NEW YORK – A former hedge fund portfolio manager was arrested Tuesday in what prosecutors called perhaps the most lucrative insider trading scheme of all time – an arrangement to obtain secret, advance results of tests on an experimental Alzheimer’s drug that helped his fund and others make more than $276 million.
The case also led authorities to investigate the activities of one of the nation’s wealthiest hedge fund managers, Steven A. Cohen.
The portfolio manager, Mathew Martoma, was accused in U.S. District Court in Manhattan with using the information to advise other investment professionals to buy shares in the companies developing the drug, then later to dump those investments and place financial bets against the companies when the tests returned disappointing results.
“The charges unsealed today describe cheating coming and going,” U.S. Attorney Preet Bharara said at a news conference. The scheme unfolded “on a scale that has no historical precedent.”
Martoma’s trades helped reap a hefty profit from 2006 through July 2008, while he worked for CR Intrinsic Investors LLC of Stamford, Conn., an affiliate of SAC Capital Advisors, a firm owned by Cohen.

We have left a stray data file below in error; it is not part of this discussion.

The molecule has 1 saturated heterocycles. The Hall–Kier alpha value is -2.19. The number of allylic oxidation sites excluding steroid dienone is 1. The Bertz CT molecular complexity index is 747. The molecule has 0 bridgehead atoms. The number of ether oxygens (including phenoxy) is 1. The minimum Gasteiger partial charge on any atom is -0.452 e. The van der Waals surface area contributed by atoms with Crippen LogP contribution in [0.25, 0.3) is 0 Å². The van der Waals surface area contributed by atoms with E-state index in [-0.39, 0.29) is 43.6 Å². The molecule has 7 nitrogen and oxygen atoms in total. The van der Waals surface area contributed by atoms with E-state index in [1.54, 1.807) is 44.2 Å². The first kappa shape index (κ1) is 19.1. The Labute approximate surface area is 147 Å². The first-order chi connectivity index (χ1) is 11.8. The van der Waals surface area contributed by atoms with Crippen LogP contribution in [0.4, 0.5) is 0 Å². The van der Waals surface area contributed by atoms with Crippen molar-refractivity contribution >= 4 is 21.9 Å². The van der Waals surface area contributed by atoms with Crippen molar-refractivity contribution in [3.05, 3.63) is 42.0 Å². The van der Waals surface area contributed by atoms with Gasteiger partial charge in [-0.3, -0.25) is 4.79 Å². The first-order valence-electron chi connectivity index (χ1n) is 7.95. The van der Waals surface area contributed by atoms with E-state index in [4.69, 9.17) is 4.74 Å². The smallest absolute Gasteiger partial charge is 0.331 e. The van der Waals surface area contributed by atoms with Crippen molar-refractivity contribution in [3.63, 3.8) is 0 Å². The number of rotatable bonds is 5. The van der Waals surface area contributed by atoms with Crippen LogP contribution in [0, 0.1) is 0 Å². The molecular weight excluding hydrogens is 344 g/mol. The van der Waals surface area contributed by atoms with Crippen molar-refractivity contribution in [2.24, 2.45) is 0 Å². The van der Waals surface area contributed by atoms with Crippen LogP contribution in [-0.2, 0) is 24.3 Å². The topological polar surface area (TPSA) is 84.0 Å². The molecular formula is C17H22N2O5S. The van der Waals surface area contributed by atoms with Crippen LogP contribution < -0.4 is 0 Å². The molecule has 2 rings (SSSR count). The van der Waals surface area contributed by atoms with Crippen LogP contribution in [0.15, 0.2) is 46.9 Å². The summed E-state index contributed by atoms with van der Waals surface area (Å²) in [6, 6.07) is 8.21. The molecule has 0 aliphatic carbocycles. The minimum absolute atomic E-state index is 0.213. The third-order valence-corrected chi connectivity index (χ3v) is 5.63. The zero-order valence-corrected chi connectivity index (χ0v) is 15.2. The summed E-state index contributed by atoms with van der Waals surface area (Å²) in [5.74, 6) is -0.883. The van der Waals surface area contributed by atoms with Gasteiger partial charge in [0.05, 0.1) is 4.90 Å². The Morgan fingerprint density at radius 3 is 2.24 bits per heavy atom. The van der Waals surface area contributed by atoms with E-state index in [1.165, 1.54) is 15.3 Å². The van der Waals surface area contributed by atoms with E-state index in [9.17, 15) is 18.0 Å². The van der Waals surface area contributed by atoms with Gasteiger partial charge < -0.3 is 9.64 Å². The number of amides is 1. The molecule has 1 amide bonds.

Cohen is not referred to by name in court papers but is frequently alluded to for his dealings with the defendant in the weeks leading up to an announcement about the drug trial.
The FBI said the scheme developed after Martoma met a doctor in Manhattan involved in an Alzheimer’s drug trial in October 2006. According to a criminal complaint, he later obtained confidential information related to the final results of a drug trial.
Martoma’s attorney, Charles Stillman, called his client “an exceptional portfolio manager who succeeded through hard work and the dogged pursuit of information in the public domain. ”
Martoma was arrested at his home in Boca Raton, Fla., and made an initial appearance in federal court in West Palm Beach, Fla., where he was released on $5 million bail on charges of conspiracy to commit securities fraud and securities fraud.